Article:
If you were in any doubt that the assistance of an electric motor on your bike would leave you less out of breath, then you're in luck... because Shimano have today released results of a study showing that e-bike riders perspire three times less than those who ride regular bikes, making them ideal for commuters who don't want to arrive at the office a sweaty mess.
Conducted by the Sports Science Agency and commissioned by Shimano at an F1 testing facility, the study had six participants riding for 30 minutes at a time in a heat chamber set to 28ºC, firstly on a normal bike and then on a Shimano Steps e-bike. On average they produced three times less sweat (350ml) on the e-bike, had a heart rate that was 63BPM lower at the end of the test and maintained a core body temperature that was 0.9ºC lower than when riding the regular bike. Higher physiological stress and of course, huge sweat patches on clothing was noted while participants were riding the regular bike, compared to much lower stress levels and little to no sweat on clothes during the e-bike ride.
Sports Science Agency’s lead scientist Jack Wilson said of the study: “The main findings show that using an e-Bike as opposed to a regular bike, commuters can complete their ride to work without concerns regarding sweat and physiological strain. It’s fair to hypothesise that the benefits of exercise remain and that e-bikes may be a good introduction to those who feel they’re not sufficiently fit enough to attempt to cycle to work.”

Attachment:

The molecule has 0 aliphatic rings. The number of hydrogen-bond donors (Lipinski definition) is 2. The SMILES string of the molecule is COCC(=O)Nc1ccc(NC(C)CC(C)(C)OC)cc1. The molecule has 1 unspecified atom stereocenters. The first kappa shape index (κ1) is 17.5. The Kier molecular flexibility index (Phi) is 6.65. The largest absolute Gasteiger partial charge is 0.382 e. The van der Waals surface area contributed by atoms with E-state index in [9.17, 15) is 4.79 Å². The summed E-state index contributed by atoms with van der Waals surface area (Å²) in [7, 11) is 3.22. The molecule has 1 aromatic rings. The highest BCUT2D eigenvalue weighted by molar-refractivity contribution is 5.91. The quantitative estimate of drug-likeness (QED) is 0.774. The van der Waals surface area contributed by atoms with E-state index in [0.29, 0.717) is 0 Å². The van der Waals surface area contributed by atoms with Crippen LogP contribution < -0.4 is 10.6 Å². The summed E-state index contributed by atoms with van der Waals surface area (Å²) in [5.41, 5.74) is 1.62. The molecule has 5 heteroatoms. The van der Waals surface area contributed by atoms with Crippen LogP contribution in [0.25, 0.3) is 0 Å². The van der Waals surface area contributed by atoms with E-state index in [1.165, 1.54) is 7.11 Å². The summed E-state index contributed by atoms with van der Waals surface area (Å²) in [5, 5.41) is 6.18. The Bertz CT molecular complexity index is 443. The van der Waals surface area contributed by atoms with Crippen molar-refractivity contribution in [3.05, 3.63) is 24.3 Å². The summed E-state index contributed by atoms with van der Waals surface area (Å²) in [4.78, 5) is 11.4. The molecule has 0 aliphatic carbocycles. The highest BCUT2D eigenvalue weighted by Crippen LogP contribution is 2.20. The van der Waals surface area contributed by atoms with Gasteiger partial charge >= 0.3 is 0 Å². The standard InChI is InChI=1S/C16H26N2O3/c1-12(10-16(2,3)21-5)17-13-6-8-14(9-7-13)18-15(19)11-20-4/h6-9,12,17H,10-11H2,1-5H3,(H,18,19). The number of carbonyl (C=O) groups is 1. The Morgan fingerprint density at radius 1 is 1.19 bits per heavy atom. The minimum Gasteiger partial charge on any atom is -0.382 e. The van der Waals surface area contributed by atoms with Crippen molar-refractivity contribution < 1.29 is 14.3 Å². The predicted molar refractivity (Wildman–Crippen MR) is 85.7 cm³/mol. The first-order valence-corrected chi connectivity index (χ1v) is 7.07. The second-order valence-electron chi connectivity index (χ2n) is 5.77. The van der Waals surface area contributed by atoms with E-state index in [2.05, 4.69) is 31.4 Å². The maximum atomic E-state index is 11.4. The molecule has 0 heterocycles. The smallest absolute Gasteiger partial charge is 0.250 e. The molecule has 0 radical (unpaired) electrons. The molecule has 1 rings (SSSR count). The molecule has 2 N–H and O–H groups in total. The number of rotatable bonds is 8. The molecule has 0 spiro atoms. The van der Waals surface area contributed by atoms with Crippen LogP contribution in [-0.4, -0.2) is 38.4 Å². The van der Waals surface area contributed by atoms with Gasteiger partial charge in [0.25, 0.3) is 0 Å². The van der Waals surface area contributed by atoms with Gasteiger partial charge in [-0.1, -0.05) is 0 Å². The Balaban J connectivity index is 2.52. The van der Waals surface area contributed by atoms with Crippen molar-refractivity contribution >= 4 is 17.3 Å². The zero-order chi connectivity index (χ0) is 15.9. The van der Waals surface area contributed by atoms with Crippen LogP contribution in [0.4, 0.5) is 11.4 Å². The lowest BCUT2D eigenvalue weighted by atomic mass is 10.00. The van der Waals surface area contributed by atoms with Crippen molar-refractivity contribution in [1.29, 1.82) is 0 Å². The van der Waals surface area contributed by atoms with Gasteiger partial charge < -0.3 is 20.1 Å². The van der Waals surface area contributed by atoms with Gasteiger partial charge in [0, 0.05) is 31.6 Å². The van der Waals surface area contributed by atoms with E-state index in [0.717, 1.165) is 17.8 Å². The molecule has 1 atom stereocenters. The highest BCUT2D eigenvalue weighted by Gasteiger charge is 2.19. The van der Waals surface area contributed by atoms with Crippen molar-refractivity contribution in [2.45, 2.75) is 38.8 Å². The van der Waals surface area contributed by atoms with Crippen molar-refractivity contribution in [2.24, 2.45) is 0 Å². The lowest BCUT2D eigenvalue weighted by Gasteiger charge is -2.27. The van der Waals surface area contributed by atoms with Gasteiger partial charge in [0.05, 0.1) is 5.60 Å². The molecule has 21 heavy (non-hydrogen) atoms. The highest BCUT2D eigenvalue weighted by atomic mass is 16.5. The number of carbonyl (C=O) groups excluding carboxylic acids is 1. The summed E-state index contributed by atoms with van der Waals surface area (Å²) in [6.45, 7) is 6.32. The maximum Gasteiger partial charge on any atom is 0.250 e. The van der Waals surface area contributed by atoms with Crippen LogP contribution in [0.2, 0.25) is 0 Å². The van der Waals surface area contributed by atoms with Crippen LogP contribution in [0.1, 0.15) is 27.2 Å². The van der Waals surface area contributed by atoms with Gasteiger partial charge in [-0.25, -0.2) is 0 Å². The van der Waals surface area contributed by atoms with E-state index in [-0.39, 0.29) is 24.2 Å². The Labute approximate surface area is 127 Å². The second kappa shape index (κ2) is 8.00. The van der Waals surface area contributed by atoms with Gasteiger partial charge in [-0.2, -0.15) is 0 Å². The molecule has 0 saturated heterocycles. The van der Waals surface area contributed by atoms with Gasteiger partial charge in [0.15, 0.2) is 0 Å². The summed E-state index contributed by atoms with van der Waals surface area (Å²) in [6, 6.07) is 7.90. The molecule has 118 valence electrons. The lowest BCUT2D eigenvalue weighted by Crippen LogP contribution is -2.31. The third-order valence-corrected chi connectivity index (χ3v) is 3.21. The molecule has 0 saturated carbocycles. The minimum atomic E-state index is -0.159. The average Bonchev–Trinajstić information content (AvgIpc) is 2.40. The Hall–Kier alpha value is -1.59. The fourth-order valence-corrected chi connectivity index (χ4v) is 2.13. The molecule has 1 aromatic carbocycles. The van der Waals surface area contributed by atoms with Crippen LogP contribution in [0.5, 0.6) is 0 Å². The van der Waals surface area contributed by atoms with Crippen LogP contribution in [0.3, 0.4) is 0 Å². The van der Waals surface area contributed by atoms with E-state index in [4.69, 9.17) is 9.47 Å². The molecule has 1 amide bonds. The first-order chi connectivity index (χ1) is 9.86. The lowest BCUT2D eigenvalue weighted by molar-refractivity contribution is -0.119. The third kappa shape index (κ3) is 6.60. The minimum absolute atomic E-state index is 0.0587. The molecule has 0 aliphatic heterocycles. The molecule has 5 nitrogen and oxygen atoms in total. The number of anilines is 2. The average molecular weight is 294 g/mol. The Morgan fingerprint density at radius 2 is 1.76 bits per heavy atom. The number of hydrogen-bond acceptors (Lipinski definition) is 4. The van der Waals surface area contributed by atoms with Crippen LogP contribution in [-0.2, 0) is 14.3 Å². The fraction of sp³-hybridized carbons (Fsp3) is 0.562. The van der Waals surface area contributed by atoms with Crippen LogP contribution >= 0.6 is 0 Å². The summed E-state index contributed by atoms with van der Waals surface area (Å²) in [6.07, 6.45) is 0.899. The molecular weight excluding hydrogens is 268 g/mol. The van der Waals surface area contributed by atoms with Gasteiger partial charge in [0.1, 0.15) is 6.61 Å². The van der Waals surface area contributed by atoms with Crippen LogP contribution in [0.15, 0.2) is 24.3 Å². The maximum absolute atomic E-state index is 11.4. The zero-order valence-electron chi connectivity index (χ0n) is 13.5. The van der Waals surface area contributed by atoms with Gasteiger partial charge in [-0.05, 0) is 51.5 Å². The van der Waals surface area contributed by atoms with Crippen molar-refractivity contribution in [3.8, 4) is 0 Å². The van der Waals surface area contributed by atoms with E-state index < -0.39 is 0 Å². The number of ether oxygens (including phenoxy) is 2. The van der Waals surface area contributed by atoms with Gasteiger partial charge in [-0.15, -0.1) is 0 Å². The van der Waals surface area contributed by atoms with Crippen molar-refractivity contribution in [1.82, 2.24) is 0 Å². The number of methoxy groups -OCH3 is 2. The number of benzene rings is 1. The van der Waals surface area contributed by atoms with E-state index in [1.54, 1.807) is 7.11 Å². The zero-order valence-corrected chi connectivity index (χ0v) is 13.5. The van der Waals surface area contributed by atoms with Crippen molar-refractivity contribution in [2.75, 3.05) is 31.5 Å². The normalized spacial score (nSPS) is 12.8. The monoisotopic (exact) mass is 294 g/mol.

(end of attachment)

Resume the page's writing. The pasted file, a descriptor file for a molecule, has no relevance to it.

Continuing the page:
While it may seem like a case of stating the obvious, the findings show just how much difference the extra assistance gives you; and for those looking for a commute with less exertion without taking the car, e-bikes will certainly get you to work feeling much less fatigued and free of damp patches on your shirt...
Arriving at road.cc in 2017 via 220 Triathlon Magazine, Jack dipped his toe in most jobs on the site and over at eBikeTips before being named the new editor of road.cc in 2020, much to his surprise. His cycling life began during his students days, when he cobbled together a few hundred quid off the back of a hard winter selling hats (long story) and bought his first road bike - a Trek 1.1 that was quickly relegated to winter steed, before it was sadly pinched a few years later. Creatively replacing it with a Trek 1.2, Jack mostly rides this bike around local cycle paths nowadays, but when he wants to get the racer out and be competitive his preferred events are time trials, sportives, triathlons and pogo sticking - the latter being another long story.